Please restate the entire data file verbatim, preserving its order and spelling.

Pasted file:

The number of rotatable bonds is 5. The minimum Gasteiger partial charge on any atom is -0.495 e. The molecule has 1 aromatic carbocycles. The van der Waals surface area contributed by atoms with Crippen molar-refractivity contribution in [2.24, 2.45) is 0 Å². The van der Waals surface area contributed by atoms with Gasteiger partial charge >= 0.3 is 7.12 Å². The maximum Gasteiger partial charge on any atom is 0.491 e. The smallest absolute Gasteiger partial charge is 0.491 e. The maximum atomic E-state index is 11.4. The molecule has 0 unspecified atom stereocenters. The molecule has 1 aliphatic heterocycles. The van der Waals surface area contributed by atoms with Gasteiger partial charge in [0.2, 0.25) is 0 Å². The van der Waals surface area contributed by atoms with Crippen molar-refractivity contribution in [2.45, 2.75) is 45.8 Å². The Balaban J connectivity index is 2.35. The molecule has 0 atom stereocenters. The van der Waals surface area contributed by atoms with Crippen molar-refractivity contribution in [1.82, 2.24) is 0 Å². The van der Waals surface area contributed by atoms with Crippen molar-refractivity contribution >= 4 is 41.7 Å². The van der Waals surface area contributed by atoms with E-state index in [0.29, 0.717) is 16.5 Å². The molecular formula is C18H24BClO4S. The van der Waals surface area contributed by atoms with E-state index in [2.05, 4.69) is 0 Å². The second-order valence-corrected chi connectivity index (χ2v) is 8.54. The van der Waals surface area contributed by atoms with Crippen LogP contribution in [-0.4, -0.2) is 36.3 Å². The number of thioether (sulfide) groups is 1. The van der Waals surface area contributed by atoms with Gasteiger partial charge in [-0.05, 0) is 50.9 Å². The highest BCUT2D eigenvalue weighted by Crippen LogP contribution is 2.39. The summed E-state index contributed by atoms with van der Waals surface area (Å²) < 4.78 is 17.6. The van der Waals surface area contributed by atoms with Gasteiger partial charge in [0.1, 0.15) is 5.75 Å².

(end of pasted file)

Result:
The number of rotatable bonds is 5. The minimum Gasteiger partial charge on any atom is -0.495 e. The molecule has 1 aromatic carbocycles. The van der Waals surface area contributed by atoms with Crippen molar-refractivity contribution in [2.24, 2.45) is 0 Å². The van der Waals surface area contributed by atoms with Gasteiger partial charge >= 0.3 is 7.12 Å². The maximum Gasteiger partial charge on any atom is 0.491 e. The smallest absolute Gasteiger partial charge is 0.491 e. The maximum atomic E-state index is 11.4. The molecule has 0 unspecified atom stereocenters. The molecule has 1 aliphatic heterocycles. The van der Waals surface area contributed by atoms with Gasteiger partial charge in [0.2, 0.25) is 0 Å². The van der Waals surface area contributed by atoms with Crippen molar-refractivity contribution in [2.45, 2.75) is 45.8 Å². The Balaban J connectivity index is 2.35. The molecule has 0 atom stereocenters. The van der Waals surface area contributed by atoms with Crippen molar-refractivity contribution in [1.82, 2.24) is 0 Å². The van der Waals surface area contributed by atoms with Crippen molar-refractivity contribution >= 4 is 41.7 Å². The van der Waals surface area contributed by atoms with E-state index in [0.29, 0.717) is 16.5 Å². The molecular formula is C18H24BClO4S. The van der Waals surface area contributed by atoms with E-state index in [2.05, 4.69) is 0 Å². The second-order valence-corrected chi connectivity index (χ2v) is 8.54. The van der Waals surface area contributed by atoms with Crippen LogP contribution in [-0.4, -0.2) is 36.3 Å². The number of thioether (sulfide) groups is 1. The van der Waals surface area contributed by atoms with Gasteiger partial charge in [-0.05, 0) is 50.9 Å². The highest BCUT2D eigenvalue weighted by Crippen LogP contribution is 2.39. The summed E-state index contributed by atoms with van der Waals surface area (Å²) < 4.78 is 17.6. The van der Waals surface area contributed by atoms with Gasteiger partial charge in [0.1, 0.15) is 5.75 Å².